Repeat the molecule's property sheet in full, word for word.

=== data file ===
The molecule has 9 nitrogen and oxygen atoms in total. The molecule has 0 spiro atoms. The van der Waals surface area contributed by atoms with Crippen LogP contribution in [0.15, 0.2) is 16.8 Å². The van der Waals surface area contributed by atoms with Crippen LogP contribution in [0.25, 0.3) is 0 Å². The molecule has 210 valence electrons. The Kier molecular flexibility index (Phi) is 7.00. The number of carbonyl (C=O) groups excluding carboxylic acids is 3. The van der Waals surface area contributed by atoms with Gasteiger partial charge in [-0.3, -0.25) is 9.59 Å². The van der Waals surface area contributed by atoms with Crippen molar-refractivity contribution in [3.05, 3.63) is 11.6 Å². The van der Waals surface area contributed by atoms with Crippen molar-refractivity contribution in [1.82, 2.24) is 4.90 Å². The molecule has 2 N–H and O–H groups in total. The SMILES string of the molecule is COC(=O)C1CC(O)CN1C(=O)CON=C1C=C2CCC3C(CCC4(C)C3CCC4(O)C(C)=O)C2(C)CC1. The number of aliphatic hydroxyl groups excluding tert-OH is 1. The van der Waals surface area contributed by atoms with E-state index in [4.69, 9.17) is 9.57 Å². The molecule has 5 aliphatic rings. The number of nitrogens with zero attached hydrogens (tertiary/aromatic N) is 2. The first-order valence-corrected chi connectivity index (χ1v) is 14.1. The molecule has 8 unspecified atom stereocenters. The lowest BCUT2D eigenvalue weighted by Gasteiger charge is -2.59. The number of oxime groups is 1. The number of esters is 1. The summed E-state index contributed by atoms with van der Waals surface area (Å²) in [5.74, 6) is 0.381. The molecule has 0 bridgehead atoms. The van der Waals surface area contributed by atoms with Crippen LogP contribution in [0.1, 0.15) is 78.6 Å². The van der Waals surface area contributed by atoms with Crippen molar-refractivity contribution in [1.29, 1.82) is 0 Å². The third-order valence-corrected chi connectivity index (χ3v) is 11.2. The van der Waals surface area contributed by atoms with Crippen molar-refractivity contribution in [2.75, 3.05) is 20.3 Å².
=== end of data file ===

The molecule has 9 nitrogen and oxygen atoms in total. The molecule has 0 spiro atoms. The van der Waals surface area contributed by atoms with Crippen LogP contribution in [0.15, 0.2) is 16.8 Å². The van der Waals surface area contributed by atoms with Crippen LogP contribution in [0.25, 0.3) is 0 Å². The molecule has 210 valence electrons. The Kier molecular flexibility index (Phi) is 7.00. The number of carbonyl (C=O) groups excluding carboxylic acids is 3. The van der Waals surface area contributed by atoms with Gasteiger partial charge in [-0.3, -0.25) is 9.59 Å². The van der Waals surface area contributed by atoms with Crippen molar-refractivity contribution in [3.05, 3.63) is 11.6 Å². The van der Waals surface area contributed by atoms with Crippen molar-refractivity contribution in [1.82, 2.24) is 4.90 Å². The molecule has 2 N–H and O–H groups in total. The SMILES string of the molecule is COC(=O)C1CC(O)CN1C(=O)CON=C1C=C2CCC3C(CCC4(C)C3CCC4(O)C(C)=O)C2(C)CC1. The number of aliphatic hydroxyl groups excluding tert-OH is 1. The van der Waals surface area contributed by atoms with E-state index in [4.69, 9.17) is 9.57 Å². The molecule has 5 aliphatic rings. The number of nitrogens with zero attached hydrogens (tertiary/aromatic N) is 2. The first-order valence-corrected chi connectivity index (χ1v) is 14.1. The molecule has 8 unspecified atom stereocenters. The lowest BCUT2D eigenvalue weighted by Gasteiger charge is -2.59. The number of oxime groups is 1. The number of esters is 1. The summed E-state index contributed by atoms with van der Waals surface area (Å²) in [5.74, 6) is 0.381. The molecule has 0 bridgehead atoms. The van der Waals surface area contributed by atoms with Crippen LogP contribution in [0.1, 0.15) is 78.6 Å². The van der Waals surface area contributed by atoms with Crippen molar-refractivity contribution in [1.29, 1.82) is 0 Å². The third-order valence-corrected chi connectivity index (χ3v) is 11.2. The van der Waals surface area contributed by atoms with Crippen molar-refractivity contribution in [2.75, 3.05) is 20.3 Å².